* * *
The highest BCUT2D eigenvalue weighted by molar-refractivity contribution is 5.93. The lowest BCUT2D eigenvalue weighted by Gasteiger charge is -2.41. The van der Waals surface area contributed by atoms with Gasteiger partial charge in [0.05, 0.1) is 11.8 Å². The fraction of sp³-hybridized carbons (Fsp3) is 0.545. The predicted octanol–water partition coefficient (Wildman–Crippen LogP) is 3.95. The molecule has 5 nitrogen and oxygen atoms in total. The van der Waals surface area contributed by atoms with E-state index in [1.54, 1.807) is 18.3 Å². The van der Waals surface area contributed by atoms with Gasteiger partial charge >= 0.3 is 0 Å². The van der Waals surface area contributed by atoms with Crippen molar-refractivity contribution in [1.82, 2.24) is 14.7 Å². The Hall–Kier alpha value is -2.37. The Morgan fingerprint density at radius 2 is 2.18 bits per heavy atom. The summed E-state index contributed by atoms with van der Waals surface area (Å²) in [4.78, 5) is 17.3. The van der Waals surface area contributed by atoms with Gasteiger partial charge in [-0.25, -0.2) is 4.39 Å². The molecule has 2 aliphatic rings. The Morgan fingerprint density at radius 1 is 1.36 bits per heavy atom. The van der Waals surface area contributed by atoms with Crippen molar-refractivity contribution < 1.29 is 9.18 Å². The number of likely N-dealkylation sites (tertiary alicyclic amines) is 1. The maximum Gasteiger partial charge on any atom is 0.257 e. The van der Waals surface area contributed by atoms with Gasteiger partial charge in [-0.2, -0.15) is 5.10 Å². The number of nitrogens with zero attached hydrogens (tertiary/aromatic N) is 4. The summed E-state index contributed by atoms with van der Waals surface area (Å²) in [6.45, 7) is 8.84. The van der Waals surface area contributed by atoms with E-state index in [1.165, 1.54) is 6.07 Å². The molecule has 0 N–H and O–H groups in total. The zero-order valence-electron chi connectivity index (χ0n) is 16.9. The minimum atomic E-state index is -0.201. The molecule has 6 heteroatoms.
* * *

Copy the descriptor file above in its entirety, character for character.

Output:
The highest BCUT2D eigenvalue weighted by molar-refractivity contribution is 5.93. The lowest BCUT2D eigenvalue weighted by Gasteiger charge is -2.41. The van der Waals surface area contributed by atoms with Gasteiger partial charge in [0.05, 0.1) is 11.8 Å². The fraction of sp³-hybridized carbons (Fsp3) is 0.545. The predicted octanol–water partition coefficient (Wildman–Crippen LogP) is 3.95. The molecule has 5 nitrogen and oxygen atoms in total. The van der Waals surface area contributed by atoms with E-state index in [1.54, 1.807) is 18.3 Å². The van der Waals surface area contributed by atoms with Gasteiger partial charge >= 0.3 is 0 Å². The van der Waals surface area contributed by atoms with Crippen molar-refractivity contribution in [1.82, 2.24) is 14.7 Å². The Hall–Kier alpha value is -2.37. The Morgan fingerprint density at radius 2 is 2.18 bits per heavy atom. The summed E-state index contributed by atoms with van der Waals surface area (Å²) in [4.78, 5) is 17.3. The van der Waals surface area contributed by atoms with Gasteiger partial charge in [-0.25, -0.2) is 4.39 Å². The molecule has 2 aliphatic rings. The Morgan fingerprint density at radius 1 is 1.36 bits per heavy atom. The van der Waals surface area contributed by atoms with Crippen molar-refractivity contribution < 1.29 is 9.18 Å². The number of likely N-dealkylation sites (tertiary alicyclic amines) is 1. The maximum Gasteiger partial charge on any atom is 0.257 e. The van der Waals surface area contributed by atoms with Gasteiger partial charge in [-0.2, -0.15) is 5.10 Å². The number of nitrogens with zero attached hydrogens (tertiary/aromatic N) is 4. The summed E-state index contributed by atoms with van der Waals surface area (Å²) in [6.45, 7) is 8.84. The van der Waals surface area contributed by atoms with E-state index in [1.165, 1.54) is 6.07 Å². The molecule has 0 N–H and O–H groups in total. The zero-order valence-electron chi connectivity index (χ0n) is 16.9. The minimum atomic E-state index is -0.201. The molecule has 6 heteroatoms.